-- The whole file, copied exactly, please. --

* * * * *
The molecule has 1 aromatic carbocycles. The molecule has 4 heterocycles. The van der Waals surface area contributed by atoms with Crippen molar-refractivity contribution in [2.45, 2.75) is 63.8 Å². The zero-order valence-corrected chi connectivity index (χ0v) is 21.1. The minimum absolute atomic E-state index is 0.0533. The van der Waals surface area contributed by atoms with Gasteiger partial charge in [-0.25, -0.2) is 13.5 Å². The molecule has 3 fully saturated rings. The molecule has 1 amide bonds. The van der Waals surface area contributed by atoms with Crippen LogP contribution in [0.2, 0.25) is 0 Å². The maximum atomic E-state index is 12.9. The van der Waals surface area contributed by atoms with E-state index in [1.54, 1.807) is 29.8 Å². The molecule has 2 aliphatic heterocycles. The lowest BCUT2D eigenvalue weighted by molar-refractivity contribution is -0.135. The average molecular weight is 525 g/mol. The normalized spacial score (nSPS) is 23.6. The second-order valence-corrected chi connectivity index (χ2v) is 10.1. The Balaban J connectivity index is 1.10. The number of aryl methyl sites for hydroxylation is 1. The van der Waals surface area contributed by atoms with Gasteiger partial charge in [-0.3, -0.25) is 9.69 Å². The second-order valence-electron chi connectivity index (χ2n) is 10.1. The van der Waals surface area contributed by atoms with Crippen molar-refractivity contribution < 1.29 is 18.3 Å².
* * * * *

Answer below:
The molecule has 1 aromatic carbocycles. The molecule has 4 heterocycles. The van der Waals surface area contributed by atoms with Crippen molar-refractivity contribution in [2.45, 2.75) is 63.8 Å². The zero-order valence-corrected chi connectivity index (χ0v) is 21.1. The minimum absolute atomic E-state index is 0.0533. The van der Waals surface area contributed by atoms with Gasteiger partial charge in [-0.25, -0.2) is 13.5 Å². The molecule has 3 fully saturated rings. The molecule has 1 amide bonds. The van der Waals surface area contributed by atoms with Crippen LogP contribution in [0.2, 0.25) is 0 Å². The maximum atomic E-state index is 12.9. The van der Waals surface area contributed by atoms with E-state index in [1.54, 1.807) is 29.8 Å². The molecule has 2 aliphatic heterocycles. The lowest BCUT2D eigenvalue weighted by molar-refractivity contribution is -0.135. The average molecular weight is 525 g/mol. The normalized spacial score (nSPS) is 23.6. The second-order valence-corrected chi connectivity index (χ2v) is 10.1. The Balaban J connectivity index is 1.10. The number of aryl methyl sites for hydroxylation is 1. The van der Waals surface area contributed by atoms with Gasteiger partial charge in [-0.3, -0.25) is 9.69 Å². The second-order valence-electron chi connectivity index (χ2n) is 10.1. The van der Waals surface area contributed by atoms with Crippen molar-refractivity contribution < 1.29 is 18.3 Å².